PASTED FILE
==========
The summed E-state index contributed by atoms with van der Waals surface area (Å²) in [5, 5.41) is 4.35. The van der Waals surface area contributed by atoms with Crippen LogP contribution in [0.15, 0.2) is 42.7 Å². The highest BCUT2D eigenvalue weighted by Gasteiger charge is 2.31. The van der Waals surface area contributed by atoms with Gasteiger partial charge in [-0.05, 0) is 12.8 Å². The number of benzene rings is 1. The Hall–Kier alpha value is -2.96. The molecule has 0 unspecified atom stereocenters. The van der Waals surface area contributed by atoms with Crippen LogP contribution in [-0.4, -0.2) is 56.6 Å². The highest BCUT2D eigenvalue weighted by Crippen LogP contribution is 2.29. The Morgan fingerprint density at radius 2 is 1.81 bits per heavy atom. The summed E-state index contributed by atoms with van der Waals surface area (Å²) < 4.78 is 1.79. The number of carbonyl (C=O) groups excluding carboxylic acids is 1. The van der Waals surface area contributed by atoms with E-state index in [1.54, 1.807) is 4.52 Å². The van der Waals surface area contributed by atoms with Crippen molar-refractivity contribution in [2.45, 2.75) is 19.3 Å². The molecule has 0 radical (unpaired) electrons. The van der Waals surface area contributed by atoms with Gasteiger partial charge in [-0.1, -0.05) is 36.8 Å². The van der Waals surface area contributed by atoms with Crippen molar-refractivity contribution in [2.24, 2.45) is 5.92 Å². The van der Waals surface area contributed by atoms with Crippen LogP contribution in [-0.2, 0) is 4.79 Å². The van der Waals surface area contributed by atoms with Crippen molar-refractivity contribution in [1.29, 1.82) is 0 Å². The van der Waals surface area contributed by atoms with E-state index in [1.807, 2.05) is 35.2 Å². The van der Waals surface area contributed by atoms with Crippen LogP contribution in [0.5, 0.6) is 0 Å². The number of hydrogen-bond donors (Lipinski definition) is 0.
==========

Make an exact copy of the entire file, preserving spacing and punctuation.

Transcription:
The summed E-state index contributed by atoms with van der Waals surface area (Å²) in [5, 5.41) is 4.35. The van der Waals surface area contributed by atoms with Crippen LogP contribution in [0.15, 0.2) is 42.7 Å². The highest BCUT2D eigenvalue weighted by Gasteiger charge is 2.31. The van der Waals surface area contributed by atoms with Gasteiger partial charge in [-0.05, 0) is 12.8 Å². The number of benzene rings is 1. The Hall–Kier alpha value is -2.96. The molecule has 0 unspecified atom stereocenters. The van der Waals surface area contributed by atoms with Crippen LogP contribution in [-0.4, -0.2) is 56.6 Å². The highest BCUT2D eigenvalue weighted by Crippen LogP contribution is 2.29. The Morgan fingerprint density at radius 2 is 1.81 bits per heavy atom. The summed E-state index contributed by atoms with van der Waals surface area (Å²) < 4.78 is 1.79. The number of carbonyl (C=O) groups excluding carboxylic acids is 1. The van der Waals surface area contributed by atoms with E-state index in [1.54, 1.807) is 4.52 Å². The van der Waals surface area contributed by atoms with Crippen molar-refractivity contribution in [2.45, 2.75) is 19.3 Å². The molecule has 0 radical (unpaired) electrons. The van der Waals surface area contributed by atoms with Gasteiger partial charge in [-0.1, -0.05) is 36.8 Å². The van der Waals surface area contributed by atoms with Crippen molar-refractivity contribution in [2.24, 2.45) is 5.92 Å². The van der Waals surface area contributed by atoms with Crippen LogP contribution in [-0.2, 0) is 4.79 Å². The van der Waals surface area contributed by atoms with Crippen molar-refractivity contribution in [1.29, 1.82) is 0 Å². The van der Waals surface area contributed by atoms with E-state index in [1.807, 2.05) is 35.2 Å². The van der Waals surface area contributed by atoms with Crippen LogP contribution in [0.5, 0.6) is 0 Å². The number of hydrogen-bond donors (Lipinski definition) is 0.